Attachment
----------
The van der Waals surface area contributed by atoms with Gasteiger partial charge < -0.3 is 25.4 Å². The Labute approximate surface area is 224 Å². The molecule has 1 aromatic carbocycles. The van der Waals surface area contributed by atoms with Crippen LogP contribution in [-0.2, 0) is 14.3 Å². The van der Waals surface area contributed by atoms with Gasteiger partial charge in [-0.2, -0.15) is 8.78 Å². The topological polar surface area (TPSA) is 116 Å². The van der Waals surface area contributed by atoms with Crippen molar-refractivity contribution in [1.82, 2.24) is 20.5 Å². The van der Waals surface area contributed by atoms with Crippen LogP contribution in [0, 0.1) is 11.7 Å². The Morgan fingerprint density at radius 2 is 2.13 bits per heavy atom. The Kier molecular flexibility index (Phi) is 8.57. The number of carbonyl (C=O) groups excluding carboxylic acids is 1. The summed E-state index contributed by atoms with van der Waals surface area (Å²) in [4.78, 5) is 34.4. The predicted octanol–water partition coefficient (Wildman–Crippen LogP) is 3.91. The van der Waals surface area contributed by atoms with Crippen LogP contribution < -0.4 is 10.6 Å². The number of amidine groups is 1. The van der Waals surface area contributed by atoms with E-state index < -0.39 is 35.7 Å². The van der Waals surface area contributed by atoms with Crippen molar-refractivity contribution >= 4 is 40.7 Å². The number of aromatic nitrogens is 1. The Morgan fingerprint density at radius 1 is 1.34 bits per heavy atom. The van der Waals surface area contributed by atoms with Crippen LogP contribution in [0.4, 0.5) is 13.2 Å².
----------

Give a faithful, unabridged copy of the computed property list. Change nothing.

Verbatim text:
The van der Waals surface area contributed by atoms with Gasteiger partial charge < -0.3 is 25.4 Å². The Labute approximate surface area is 224 Å². The molecule has 1 aromatic carbocycles. The van der Waals surface area contributed by atoms with Crippen LogP contribution in [-0.2, 0) is 14.3 Å². The van der Waals surface area contributed by atoms with Gasteiger partial charge in [-0.2, -0.15) is 8.78 Å². The topological polar surface area (TPSA) is 116 Å². The van der Waals surface area contributed by atoms with Crippen molar-refractivity contribution in [1.82, 2.24) is 20.5 Å². The van der Waals surface area contributed by atoms with Crippen LogP contribution in [0, 0.1) is 11.7 Å². The Morgan fingerprint density at radius 2 is 2.13 bits per heavy atom. The Kier molecular flexibility index (Phi) is 8.57. The number of carbonyl (C=O) groups excluding carboxylic acids is 1. The summed E-state index contributed by atoms with van der Waals surface area (Å²) in [4.78, 5) is 34.4. The predicted octanol–water partition coefficient (Wildman–Crippen LogP) is 3.91. The van der Waals surface area contributed by atoms with Crippen LogP contribution < -0.4 is 10.6 Å². The number of amidine groups is 1. The van der Waals surface area contributed by atoms with E-state index < -0.39 is 35.7 Å². The van der Waals surface area contributed by atoms with Crippen molar-refractivity contribution >= 4 is 40.7 Å². The number of aromatic nitrogens is 1. The Morgan fingerprint density at radius 1 is 1.34 bits per heavy atom. The van der Waals surface area contributed by atoms with Crippen LogP contribution in [0.4, 0.5) is 13.2 Å².